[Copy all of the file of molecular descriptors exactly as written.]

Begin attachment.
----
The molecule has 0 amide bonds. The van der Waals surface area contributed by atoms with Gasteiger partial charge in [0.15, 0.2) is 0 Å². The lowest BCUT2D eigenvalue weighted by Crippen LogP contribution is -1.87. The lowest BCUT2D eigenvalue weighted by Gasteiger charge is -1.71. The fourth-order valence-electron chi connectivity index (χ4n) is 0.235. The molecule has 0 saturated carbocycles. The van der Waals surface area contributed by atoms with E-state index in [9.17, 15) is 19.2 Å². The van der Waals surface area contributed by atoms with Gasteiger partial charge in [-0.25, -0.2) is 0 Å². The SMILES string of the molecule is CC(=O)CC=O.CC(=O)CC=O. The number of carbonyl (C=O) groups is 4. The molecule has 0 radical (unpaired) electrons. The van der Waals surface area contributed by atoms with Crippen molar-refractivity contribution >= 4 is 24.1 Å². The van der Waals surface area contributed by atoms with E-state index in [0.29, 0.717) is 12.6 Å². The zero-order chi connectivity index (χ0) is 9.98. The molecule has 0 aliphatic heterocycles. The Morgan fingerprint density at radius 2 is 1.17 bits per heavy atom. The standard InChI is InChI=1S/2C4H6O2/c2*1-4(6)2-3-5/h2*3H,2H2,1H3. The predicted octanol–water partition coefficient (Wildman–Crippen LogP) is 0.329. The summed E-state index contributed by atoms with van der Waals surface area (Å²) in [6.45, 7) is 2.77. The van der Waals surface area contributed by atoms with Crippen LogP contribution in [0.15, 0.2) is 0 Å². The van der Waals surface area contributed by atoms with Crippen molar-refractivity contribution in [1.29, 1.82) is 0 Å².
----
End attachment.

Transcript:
The molecule has 0 amide bonds. The van der Waals surface area contributed by atoms with Gasteiger partial charge in [0.15, 0.2) is 0 Å². The lowest BCUT2D eigenvalue weighted by Crippen LogP contribution is -1.87. The lowest BCUT2D eigenvalue weighted by Gasteiger charge is -1.71. The fourth-order valence-electron chi connectivity index (χ4n) is 0.235. The molecule has 0 saturated carbocycles. The van der Waals surface area contributed by atoms with E-state index in [9.17, 15) is 19.2 Å². The van der Waals surface area contributed by atoms with Gasteiger partial charge in [-0.25, -0.2) is 0 Å². The SMILES string of the molecule is CC(=O)CC=O.CC(=O)CC=O. The number of carbonyl (C=O) groups is 4. The molecule has 0 radical (unpaired) electrons. The van der Waals surface area contributed by atoms with Crippen molar-refractivity contribution >= 4 is 24.1 Å². The van der Waals surface area contributed by atoms with E-state index in [0.29, 0.717) is 12.6 Å². The zero-order chi connectivity index (χ0) is 9.98. The molecule has 0 aliphatic heterocycles. The Morgan fingerprint density at radius 2 is 1.17 bits per heavy atom. The standard InChI is InChI=1S/2C4H6O2/c2*1-4(6)2-3-5/h2*3H,2H2,1H3. The predicted octanol–water partition coefficient (Wildman–Crippen LogP) is 0.329. The summed E-state index contributed by atoms with van der Waals surface area (Å²) in [6.45, 7) is 2.77. The van der Waals surface area contributed by atoms with Crippen LogP contribution in [0.15, 0.2) is 0 Å². The van der Waals surface area contributed by atoms with Crippen molar-refractivity contribution in [1.29, 1.82) is 0 Å².